Madrid prepares for possible independence declaration

Spanish prosecutor has said it will do whatever it takes, and is even considering charges of rebellion, an offence punishable by 15 to 25 years in prison

Spanish president Mariano Rajoy at a press conference on October 1 (by ACN)
Spanish president Mariano Rajoy at a press conference on October 1 (by ACN) / Alex Rolandi

Alex Rolandi | Barcelona

October 10, 2017 02:19 PM

The Spanish prosecutor is preparing itself for what might happen after Catalan president Carles Puigdemont’s appearance in parliament later on Tuesday afternoon, amidst rumours of a possible declaration of independence. 

Sources close to Spain’s attorney general José Manuel Maza have confirmed nothing has been ruled out in response to what could happen, not even a charge for the crime of rebellion against the Catalan president, punishable by 15 to 25 years in prison. The Spanish government has also threatened to strip Catalonia of its autonomy.

Whatever it takes 

There are a wide range of measures at Madrid's disposal to put a halt to independence, should it be declared. Spain’s minister of justice Rafael Catalá re-affirmed this Tuesday morning that the state is “prepared” for whatever happens, hours before Puigdemont’s parliamentary appeareance. 

“[The State] has and will use all the instruments established in the legislation to ensure that in Spain something as simple as complying with the laws, the sentences, the legal obligations of all are respected by the public authorities, and therefore, for this we are prepared, " Catalá said. 


Until now, Spain’s main course of action has been via the Prosecutor’s office. At the beginning of the judicial year, attorney general Maza said any attempt to destroy the unity of Spain would be met with a “firm and energetic” response, saying he would act “without doubt” and “without hesitation.”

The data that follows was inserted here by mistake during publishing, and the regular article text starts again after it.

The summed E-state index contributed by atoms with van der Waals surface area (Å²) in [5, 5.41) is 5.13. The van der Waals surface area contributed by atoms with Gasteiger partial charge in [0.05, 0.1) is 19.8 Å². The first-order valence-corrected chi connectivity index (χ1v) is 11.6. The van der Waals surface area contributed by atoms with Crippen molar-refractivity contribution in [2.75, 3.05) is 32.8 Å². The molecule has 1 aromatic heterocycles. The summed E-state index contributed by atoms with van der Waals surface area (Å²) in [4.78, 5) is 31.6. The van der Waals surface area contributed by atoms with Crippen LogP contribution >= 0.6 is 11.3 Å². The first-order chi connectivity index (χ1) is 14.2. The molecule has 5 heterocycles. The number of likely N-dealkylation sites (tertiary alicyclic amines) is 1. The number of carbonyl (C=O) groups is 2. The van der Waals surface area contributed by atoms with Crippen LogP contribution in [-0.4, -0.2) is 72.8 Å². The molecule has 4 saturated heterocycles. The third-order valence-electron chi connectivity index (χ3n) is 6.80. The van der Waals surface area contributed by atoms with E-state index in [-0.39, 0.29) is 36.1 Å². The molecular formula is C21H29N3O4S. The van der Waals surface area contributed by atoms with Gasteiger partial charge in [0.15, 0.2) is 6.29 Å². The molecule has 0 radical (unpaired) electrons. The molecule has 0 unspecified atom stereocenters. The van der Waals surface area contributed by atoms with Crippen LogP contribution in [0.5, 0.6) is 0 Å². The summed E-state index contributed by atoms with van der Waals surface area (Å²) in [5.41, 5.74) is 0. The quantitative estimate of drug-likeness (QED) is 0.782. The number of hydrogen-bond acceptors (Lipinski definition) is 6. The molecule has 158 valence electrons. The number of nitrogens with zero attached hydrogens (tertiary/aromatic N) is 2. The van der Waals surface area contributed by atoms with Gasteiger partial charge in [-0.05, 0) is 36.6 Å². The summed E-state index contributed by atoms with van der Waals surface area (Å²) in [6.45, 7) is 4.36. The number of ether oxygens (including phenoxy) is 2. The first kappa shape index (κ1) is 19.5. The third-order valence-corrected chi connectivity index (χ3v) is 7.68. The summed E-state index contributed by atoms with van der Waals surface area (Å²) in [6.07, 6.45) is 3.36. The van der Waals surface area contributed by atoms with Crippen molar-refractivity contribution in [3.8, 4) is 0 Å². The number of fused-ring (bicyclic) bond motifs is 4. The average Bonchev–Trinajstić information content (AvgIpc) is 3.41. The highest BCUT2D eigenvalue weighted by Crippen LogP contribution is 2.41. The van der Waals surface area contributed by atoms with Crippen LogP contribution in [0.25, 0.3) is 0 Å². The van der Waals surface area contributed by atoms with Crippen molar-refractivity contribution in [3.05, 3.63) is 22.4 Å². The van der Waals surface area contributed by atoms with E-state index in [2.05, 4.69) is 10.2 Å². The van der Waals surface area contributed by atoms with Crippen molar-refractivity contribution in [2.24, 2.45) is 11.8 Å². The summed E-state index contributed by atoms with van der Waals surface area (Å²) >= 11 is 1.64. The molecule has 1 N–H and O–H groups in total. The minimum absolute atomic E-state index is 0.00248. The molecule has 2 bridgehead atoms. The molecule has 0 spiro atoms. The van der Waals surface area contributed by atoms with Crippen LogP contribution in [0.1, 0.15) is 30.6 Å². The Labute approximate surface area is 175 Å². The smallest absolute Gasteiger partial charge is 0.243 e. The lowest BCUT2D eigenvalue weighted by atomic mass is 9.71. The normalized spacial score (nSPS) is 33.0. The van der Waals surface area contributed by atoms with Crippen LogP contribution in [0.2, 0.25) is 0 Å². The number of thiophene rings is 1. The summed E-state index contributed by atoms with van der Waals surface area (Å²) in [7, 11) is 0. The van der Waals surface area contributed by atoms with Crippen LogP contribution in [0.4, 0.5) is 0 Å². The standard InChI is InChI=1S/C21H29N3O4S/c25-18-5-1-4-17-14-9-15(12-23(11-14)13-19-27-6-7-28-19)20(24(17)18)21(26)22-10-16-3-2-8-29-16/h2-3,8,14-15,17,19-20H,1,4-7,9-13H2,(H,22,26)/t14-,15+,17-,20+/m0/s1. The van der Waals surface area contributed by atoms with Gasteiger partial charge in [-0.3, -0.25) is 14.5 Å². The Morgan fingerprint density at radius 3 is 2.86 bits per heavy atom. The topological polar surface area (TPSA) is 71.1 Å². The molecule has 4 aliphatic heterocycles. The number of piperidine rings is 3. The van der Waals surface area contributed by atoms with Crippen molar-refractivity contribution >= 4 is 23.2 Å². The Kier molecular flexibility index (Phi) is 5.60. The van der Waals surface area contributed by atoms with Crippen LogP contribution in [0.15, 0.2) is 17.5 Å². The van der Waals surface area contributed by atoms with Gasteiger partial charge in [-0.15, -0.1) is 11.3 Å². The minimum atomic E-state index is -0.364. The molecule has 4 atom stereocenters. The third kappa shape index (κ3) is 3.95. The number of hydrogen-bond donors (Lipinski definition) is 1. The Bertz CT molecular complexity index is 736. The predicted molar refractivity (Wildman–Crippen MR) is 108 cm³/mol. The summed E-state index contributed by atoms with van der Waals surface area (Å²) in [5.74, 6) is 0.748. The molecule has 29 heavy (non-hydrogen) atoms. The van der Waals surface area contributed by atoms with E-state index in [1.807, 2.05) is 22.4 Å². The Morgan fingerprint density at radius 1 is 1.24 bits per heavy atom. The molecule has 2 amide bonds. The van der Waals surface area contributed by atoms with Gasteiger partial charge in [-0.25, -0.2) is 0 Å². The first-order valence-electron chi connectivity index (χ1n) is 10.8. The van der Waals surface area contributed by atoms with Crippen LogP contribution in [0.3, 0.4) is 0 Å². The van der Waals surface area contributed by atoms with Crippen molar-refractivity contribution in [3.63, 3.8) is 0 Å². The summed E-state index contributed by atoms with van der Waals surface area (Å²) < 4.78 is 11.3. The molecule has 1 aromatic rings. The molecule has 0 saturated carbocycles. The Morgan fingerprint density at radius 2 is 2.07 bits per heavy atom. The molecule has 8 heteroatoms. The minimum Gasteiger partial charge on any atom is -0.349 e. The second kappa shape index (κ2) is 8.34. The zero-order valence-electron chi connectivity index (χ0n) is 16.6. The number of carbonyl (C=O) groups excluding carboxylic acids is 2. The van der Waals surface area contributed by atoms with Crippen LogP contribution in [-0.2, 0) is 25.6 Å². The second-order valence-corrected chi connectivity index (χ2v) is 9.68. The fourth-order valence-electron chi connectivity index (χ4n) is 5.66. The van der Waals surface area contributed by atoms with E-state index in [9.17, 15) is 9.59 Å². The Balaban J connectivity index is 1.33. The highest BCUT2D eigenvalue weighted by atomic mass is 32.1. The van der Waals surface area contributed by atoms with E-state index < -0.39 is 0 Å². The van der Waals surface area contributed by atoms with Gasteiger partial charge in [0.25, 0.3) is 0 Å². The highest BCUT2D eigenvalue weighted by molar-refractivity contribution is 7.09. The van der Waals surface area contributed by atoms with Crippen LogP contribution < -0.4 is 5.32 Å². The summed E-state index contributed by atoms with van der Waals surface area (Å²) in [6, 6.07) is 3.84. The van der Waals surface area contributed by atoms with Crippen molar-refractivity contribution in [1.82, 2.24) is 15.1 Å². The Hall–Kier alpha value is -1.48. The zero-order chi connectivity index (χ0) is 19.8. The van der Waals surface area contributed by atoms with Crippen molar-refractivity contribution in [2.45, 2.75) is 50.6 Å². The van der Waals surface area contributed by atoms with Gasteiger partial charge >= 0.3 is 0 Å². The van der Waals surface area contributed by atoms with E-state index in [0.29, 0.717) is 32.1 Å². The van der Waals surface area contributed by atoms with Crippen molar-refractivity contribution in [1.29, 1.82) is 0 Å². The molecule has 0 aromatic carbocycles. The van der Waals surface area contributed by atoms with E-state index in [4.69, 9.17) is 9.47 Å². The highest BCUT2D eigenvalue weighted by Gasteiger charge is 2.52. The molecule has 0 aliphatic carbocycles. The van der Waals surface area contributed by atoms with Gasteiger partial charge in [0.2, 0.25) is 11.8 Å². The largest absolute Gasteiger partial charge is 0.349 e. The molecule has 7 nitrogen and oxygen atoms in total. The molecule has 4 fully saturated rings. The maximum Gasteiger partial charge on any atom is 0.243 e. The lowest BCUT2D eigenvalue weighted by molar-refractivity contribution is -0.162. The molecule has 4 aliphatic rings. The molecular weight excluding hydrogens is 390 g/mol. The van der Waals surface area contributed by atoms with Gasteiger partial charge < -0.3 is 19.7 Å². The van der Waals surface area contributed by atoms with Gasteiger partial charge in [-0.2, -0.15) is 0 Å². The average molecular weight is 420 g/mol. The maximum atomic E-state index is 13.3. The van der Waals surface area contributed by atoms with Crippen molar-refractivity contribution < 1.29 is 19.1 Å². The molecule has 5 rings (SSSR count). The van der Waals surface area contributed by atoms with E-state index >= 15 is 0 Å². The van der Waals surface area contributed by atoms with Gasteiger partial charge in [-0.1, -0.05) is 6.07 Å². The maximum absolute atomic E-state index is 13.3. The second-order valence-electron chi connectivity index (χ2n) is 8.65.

In recent weeks, he set in motion the process to charge the presidents of the ANC and Òmnium Cultural Jordi Sànchez and Jordi Cuixart, and the Chief of the Catalan police Josep Lluís Trapero, for crimes of sedition. 

According to Catalan daily newspaper Ara, Maza is now willing to charge Puigdemont for rebellion against the state, for the publication via Twitter of referendum-related websites after others had been shut down by the Guardia Civil. 

As the defining moment approaches, all options are on the table in case of an independence declaration, while only the select few have any idea of what might happen in the Catalan parliament later.

A state of emergency 

Spain can declare a state of emergency in Catalonia for up to 15 days, applying article 116 of a law created in 1981, when "extraordinary circumstances make it impossible to maintain normality through the powers of the competent authorities," effectively stripping Catalonia of its parliamentary powers.